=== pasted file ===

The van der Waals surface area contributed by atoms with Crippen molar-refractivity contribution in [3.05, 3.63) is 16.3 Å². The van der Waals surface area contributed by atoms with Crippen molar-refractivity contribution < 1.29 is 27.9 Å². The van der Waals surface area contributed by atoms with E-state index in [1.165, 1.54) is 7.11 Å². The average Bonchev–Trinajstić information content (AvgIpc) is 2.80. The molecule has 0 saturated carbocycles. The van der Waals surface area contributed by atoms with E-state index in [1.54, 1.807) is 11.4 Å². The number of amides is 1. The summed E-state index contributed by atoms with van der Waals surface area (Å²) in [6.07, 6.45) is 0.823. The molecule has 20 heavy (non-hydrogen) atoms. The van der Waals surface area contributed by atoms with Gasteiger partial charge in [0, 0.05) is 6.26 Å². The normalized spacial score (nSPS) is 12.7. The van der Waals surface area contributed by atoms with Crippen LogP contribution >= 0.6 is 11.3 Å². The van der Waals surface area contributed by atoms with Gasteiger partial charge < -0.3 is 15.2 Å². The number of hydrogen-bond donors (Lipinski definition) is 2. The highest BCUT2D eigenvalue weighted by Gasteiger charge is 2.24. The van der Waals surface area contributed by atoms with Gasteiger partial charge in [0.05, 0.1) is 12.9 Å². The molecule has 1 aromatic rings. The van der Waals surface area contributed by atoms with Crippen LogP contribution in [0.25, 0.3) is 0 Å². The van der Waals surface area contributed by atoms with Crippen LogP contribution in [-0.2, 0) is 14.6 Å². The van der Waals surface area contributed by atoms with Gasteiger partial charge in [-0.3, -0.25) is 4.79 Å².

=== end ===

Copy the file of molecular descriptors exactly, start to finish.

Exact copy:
The van der Waals surface area contributed by atoms with Crippen molar-refractivity contribution in [3.05, 3.63) is 16.3 Å². The van der Waals surface area contributed by atoms with Crippen molar-refractivity contribution < 1.29 is 27.9 Å². The van der Waals surface area contributed by atoms with E-state index in [1.165, 1.54) is 7.11 Å². The average Bonchev–Trinajstić information content (AvgIpc) is 2.80. The molecule has 0 saturated carbocycles. The van der Waals surface area contributed by atoms with E-state index in [1.54, 1.807) is 11.4 Å². The number of amides is 1. The summed E-state index contributed by atoms with van der Waals surface area (Å²) in [6.07, 6.45) is 0.823. The molecule has 20 heavy (non-hydrogen) atoms. The van der Waals surface area contributed by atoms with Gasteiger partial charge in [0, 0.05) is 6.26 Å². The normalized spacial score (nSPS) is 12.7. The van der Waals surface area contributed by atoms with Crippen LogP contribution >= 0.6 is 11.3 Å². The van der Waals surface area contributed by atoms with Gasteiger partial charge < -0.3 is 15.2 Å². The number of hydrogen-bond donors (Lipinski definition) is 2. The highest BCUT2D eigenvalue weighted by Gasteiger charge is 2.24. The van der Waals surface area contributed by atoms with Gasteiger partial charge in [0.05, 0.1) is 12.9 Å². The molecule has 1 aromatic rings. The van der Waals surface area contributed by atoms with Crippen LogP contribution in [0.25, 0.3) is 0 Å². The van der Waals surface area contributed by atoms with Crippen LogP contribution in [-0.2, 0) is 14.6 Å². The van der Waals surface area contributed by atoms with Gasteiger partial charge in [-0.3, -0.25) is 4.79 Å².